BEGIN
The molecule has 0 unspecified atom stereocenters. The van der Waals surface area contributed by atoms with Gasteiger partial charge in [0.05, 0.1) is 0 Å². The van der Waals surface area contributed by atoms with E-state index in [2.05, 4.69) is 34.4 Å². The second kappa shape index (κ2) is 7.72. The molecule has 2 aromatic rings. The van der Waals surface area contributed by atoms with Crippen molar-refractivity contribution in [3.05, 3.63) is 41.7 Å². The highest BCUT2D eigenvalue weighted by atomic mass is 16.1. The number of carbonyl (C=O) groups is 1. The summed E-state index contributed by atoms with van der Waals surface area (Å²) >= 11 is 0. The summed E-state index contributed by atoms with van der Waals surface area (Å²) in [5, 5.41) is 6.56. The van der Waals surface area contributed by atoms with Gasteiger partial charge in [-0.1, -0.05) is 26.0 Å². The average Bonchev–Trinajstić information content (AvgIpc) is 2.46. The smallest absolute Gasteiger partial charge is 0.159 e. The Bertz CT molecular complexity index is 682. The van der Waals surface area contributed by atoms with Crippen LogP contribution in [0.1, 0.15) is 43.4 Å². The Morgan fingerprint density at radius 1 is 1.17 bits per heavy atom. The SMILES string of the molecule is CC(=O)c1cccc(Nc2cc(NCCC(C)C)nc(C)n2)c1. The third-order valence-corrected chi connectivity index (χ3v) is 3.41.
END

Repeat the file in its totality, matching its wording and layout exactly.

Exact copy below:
The molecule has 0 unspecified atom stereocenters. The van der Waals surface area contributed by atoms with Gasteiger partial charge in [0.05, 0.1) is 0 Å². The van der Waals surface area contributed by atoms with E-state index in [2.05, 4.69) is 34.4 Å². The second kappa shape index (κ2) is 7.72. The molecule has 2 aromatic rings. The van der Waals surface area contributed by atoms with Crippen molar-refractivity contribution in [3.05, 3.63) is 41.7 Å². The highest BCUT2D eigenvalue weighted by atomic mass is 16.1. The number of carbonyl (C=O) groups is 1. The summed E-state index contributed by atoms with van der Waals surface area (Å²) >= 11 is 0. The summed E-state index contributed by atoms with van der Waals surface area (Å²) in [5, 5.41) is 6.56. The van der Waals surface area contributed by atoms with Gasteiger partial charge in [-0.1, -0.05) is 26.0 Å². The average Bonchev–Trinajstić information content (AvgIpc) is 2.46. The smallest absolute Gasteiger partial charge is 0.159 e. The Bertz CT molecular complexity index is 682. The van der Waals surface area contributed by atoms with Crippen LogP contribution in [0.1, 0.15) is 43.4 Å². The Morgan fingerprint density at radius 1 is 1.17 bits per heavy atom. The SMILES string of the molecule is CC(=O)c1cccc(Nc2cc(NCCC(C)C)nc(C)n2)c1. The third-order valence-corrected chi connectivity index (χ3v) is 3.41.